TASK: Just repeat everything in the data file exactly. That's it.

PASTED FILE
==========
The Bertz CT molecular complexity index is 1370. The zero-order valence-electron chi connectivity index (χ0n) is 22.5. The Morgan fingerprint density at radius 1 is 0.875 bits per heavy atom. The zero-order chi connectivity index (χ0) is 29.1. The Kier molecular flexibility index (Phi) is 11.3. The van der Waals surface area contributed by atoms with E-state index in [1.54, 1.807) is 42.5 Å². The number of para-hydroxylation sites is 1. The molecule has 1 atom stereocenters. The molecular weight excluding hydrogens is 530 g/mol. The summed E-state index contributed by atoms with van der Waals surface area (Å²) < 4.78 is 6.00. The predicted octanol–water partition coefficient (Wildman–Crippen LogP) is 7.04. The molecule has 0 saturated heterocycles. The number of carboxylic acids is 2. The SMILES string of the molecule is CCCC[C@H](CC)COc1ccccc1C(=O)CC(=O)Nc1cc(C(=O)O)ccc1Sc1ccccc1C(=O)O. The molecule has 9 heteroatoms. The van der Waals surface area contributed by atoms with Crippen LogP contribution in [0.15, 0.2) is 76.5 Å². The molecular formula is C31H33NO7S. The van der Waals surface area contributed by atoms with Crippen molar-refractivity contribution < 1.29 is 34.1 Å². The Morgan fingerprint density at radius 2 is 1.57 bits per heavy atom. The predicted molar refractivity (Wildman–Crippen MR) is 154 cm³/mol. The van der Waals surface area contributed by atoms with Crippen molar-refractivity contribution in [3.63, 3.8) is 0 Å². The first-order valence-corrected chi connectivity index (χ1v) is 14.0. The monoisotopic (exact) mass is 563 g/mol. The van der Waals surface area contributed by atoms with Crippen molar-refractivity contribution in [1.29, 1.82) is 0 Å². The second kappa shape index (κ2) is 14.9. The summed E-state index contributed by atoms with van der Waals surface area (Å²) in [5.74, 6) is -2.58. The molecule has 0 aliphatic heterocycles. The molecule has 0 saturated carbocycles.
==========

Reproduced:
The Bertz CT molecular complexity index is 1370. The zero-order valence-electron chi connectivity index (χ0n) is 22.5. The Morgan fingerprint density at radius 1 is 0.875 bits per heavy atom. The zero-order chi connectivity index (χ0) is 29.1. The Kier molecular flexibility index (Phi) is 11.3. The van der Waals surface area contributed by atoms with E-state index in [1.54, 1.807) is 42.5 Å². The number of para-hydroxylation sites is 1. The molecule has 1 atom stereocenters. The molecular weight excluding hydrogens is 530 g/mol. The summed E-state index contributed by atoms with van der Waals surface area (Å²) < 4.78 is 6.00. The predicted octanol–water partition coefficient (Wildman–Crippen LogP) is 7.04. The molecule has 0 saturated heterocycles. The number of carboxylic acids is 2. The SMILES string of the molecule is CCCC[C@H](CC)COc1ccccc1C(=O)CC(=O)Nc1cc(C(=O)O)ccc1Sc1ccccc1C(=O)O. The molecule has 9 heteroatoms. The van der Waals surface area contributed by atoms with Crippen LogP contribution in [0.15, 0.2) is 76.5 Å². The molecular formula is C31H33NO7S. The van der Waals surface area contributed by atoms with Crippen molar-refractivity contribution < 1.29 is 34.1 Å². The Morgan fingerprint density at radius 2 is 1.57 bits per heavy atom. The predicted molar refractivity (Wildman–Crippen MR) is 154 cm³/mol. The van der Waals surface area contributed by atoms with Crippen molar-refractivity contribution in [3.63, 3.8) is 0 Å². The first-order valence-corrected chi connectivity index (χ1v) is 14.0. The monoisotopic (exact) mass is 563 g/mol. The van der Waals surface area contributed by atoms with Crippen molar-refractivity contribution in [1.29, 1.82) is 0 Å². The second kappa shape index (κ2) is 14.9. The summed E-state index contributed by atoms with van der Waals surface area (Å²) in [5.74, 6) is -2.58. The molecule has 0 aliphatic heterocycles. The molecule has 0 saturated carbocycles.